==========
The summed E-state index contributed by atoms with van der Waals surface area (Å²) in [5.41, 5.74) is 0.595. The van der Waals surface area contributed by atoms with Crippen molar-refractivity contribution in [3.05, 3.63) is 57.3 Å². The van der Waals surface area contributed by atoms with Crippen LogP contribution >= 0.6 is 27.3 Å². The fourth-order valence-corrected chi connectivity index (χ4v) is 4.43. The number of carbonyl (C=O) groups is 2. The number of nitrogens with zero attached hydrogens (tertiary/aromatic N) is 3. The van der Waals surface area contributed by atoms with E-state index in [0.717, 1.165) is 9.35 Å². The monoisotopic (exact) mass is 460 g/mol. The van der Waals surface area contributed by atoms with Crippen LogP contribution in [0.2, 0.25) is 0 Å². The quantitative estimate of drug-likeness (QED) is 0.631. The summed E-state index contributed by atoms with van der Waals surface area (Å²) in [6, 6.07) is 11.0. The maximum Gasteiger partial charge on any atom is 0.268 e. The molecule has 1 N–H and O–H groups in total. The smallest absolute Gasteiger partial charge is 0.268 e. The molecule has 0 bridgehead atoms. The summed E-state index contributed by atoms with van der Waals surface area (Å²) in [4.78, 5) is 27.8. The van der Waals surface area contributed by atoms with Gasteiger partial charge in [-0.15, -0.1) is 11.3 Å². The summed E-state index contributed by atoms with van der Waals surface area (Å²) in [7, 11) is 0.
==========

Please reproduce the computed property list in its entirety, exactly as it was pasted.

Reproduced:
The summed E-state index contributed by atoms with van der Waals surface area (Å²) in [5.41, 5.74) is 0.595. The van der Waals surface area contributed by atoms with Crippen molar-refractivity contribution in [3.05, 3.63) is 57.3 Å². The van der Waals surface area contributed by atoms with Crippen LogP contribution >= 0.6 is 27.3 Å². The fourth-order valence-corrected chi connectivity index (χ4v) is 4.43. The number of carbonyl (C=O) groups is 2. The number of nitrogens with zero attached hydrogens (tertiary/aromatic N) is 3. The van der Waals surface area contributed by atoms with E-state index in [0.717, 1.165) is 9.35 Å². The monoisotopic (exact) mass is 460 g/mol. The van der Waals surface area contributed by atoms with Crippen LogP contribution in [0.2, 0.25) is 0 Å². The quantitative estimate of drug-likeness (QED) is 0.631. The summed E-state index contributed by atoms with van der Waals surface area (Å²) in [6, 6.07) is 11.0. The maximum Gasteiger partial charge on any atom is 0.268 e. The molecule has 1 N–H and O–H groups in total. The smallest absolute Gasteiger partial charge is 0.268 e. The molecule has 0 bridgehead atoms. The summed E-state index contributed by atoms with van der Waals surface area (Å²) in [4.78, 5) is 27.8. The van der Waals surface area contributed by atoms with Gasteiger partial charge in [-0.15, -0.1) is 11.3 Å². The summed E-state index contributed by atoms with van der Waals surface area (Å²) in [7, 11) is 0.